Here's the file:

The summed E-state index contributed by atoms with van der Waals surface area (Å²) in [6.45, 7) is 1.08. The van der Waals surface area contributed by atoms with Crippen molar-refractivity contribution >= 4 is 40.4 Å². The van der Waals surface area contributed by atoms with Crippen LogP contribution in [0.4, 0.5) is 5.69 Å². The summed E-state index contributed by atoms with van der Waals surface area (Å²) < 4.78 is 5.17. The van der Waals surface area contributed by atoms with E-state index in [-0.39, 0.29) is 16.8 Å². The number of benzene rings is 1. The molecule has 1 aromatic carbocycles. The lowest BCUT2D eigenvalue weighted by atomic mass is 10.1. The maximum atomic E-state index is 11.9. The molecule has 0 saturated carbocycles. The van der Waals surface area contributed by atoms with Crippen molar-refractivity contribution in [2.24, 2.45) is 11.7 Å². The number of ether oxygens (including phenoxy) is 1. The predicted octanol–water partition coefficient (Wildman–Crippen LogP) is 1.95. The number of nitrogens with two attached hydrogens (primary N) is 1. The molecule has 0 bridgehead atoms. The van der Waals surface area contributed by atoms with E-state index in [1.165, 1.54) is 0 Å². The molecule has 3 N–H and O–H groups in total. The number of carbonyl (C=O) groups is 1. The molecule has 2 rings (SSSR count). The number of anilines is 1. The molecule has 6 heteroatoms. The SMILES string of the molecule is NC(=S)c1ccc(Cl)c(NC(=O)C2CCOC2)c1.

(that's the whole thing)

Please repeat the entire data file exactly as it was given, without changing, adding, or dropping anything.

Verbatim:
The summed E-state index contributed by atoms with van der Waals surface area (Å²) in [6.45, 7) is 1.08. The van der Waals surface area contributed by atoms with Crippen molar-refractivity contribution >= 4 is 40.4 Å². The van der Waals surface area contributed by atoms with Crippen LogP contribution in [0.4, 0.5) is 5.69 Å². The summed E-state index contributed by atoms with van der Waals surface area (Å²) < 4.78 is 5.17. The van der Waals surface area contributed by atoms with E-state index in [-0.39, 0.29) is 16.8 Å². The number of benzene rings is 1. The molecule has 1 aromatic carbocycles. The lowest BCUT2D eigenvalue weighted by atomic mass is 10.1. The maximum atomic E-state index is 11.9. The molecule has 0 saturated carbocycles. The van der Waals surface area contributed by atoms with Crippen molar-refractivity contribution in [2.24, 2.45) is 11.7 Å². The number of ether oxygens (including phenoxy) is 1. The predicted octanol–water partition coefficient (Wildman–Crippen LogP) is 1.95. The number of nitrogens with two attached hydrogens (primary N) is 1. The molecule has 0 bridgehead atoms. The van der Waals surface area contributed by atoms with E-state index in [1.165, 1.54) is 0 Å². The molecule has 3 N–H and O–H groups in total. The number of carbonyl (C=O) groups is 1. The molecule has 2 rings (SSSR count). The number of anilines is 1. The molecule has 6 heteroatoms. The SMILES string of the molecule is NC(=S)c1ccc(Cl)c(NC(=O)C2CCOC2)c1.